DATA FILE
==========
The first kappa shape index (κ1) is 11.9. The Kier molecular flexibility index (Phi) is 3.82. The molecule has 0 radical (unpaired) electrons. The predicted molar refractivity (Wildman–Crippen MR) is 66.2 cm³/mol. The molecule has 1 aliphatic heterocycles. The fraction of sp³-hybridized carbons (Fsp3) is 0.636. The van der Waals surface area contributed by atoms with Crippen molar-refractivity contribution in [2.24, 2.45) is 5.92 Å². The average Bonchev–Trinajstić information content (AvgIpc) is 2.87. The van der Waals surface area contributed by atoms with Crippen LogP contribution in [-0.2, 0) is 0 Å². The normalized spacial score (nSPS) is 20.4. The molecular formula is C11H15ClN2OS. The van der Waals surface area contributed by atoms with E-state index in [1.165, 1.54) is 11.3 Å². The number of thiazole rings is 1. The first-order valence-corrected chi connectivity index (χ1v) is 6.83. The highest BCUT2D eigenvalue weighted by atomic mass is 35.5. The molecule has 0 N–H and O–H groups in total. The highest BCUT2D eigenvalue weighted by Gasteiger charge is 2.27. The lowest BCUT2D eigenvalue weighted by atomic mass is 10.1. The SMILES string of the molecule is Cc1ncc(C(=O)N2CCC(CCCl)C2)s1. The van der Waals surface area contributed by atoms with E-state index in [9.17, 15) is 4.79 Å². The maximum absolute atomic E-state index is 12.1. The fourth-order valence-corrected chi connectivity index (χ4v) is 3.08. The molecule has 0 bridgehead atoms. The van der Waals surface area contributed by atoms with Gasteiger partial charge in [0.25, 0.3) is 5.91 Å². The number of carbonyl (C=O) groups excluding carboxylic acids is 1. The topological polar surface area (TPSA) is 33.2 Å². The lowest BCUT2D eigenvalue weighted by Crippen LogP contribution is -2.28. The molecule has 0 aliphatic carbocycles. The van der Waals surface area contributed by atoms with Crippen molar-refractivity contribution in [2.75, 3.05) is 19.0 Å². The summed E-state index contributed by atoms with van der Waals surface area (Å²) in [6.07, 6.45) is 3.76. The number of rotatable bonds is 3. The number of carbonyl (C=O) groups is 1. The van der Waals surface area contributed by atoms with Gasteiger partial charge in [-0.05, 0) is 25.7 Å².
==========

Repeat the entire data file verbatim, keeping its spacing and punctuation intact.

The first kappa shape index (κ1) is 11.9. The Kier molecular flexibility index (Phi) is 3.82. The molecule has 0 radical (unpaired) electrons. The predicted molar refractivity (Wildman–Crippen MR) is 66.2 cm³/mol. The molecule has 1 aliphatic heterocycles. The fraction of sp³-hybridized carbons (Fsp3) is 0.636. The van der Waals surface area contributed by atoms with Crippen molar-refractivity contribution in [2.24, 2.45) is 5.92 Å². The average Bonchev–Trinajstić information content (AvgIpc) is 2.87. The van der Waals surface area contributed by atoms with Crippen LogP contribution in [-0.2, 0) is 0 Å². The normalized spacial score (nSPS) is 20.4. The molecular formula is C11H15ClN2OS. The van der Waals surface area contributed by atoms with E-state index in [1.165, 1.54) is 11.3 Å². The number of thiazole rings is 1. The first-order valence-corrected chi connectivity index (χ1v) is 6.83. The highest BCUT2D eigenvalue weighted by atomic mass is 35.5. The molecule has 0 N–H and O–H groups in total. The highest BCUT2D eigenvalue weighted by Gasteiger charge is 2.27. The lowest BCUT2D eigenvalue weighted by atomic mass is 10.1. The SMILES string of the molecule is Cc1ncc(C(=O)N2CCC(CCCl)C2)s1. The van der Waals surface area contributed by atoms with E-state index in [9.17, 15) is 4.79 Å². The maximum absolute atomic E-state index is 12.1. The fourth-order valence-corrected chi connectivity index (χ4v) is 3.08. The molecule has 0 bridgehead atoms. The van der Waals surface area contributed by atoms with Gasteiger partial charge in [0.25, 0.3) is 5.91 Å². The number of carbonyl (C=O) groups excluding carboxylic acids is 1. The topological polar surface area (TPSA) is 33.2 Å². The lowest BCUT2D eigenvalue weighted by Crippen LogP contribution is -2.28. The molecule has 0 aliphatic carbocycles. The van der Waals surface area contributed by atoms with Crippen molar-refractivity contribution in [2.75, 3.05) is 19.0 Å². The summed E-state index contributed by atoms with van der Waals surface area (Å²) in [6.07, 6.45) is 3.76. The number of rotatable bonds is 3. The number of carbonyl (C=O) groups is 1. The van der Waals surface area contributed by atoms with Gasteiger partial charge in [-0.05, 0) is 25.7 Å².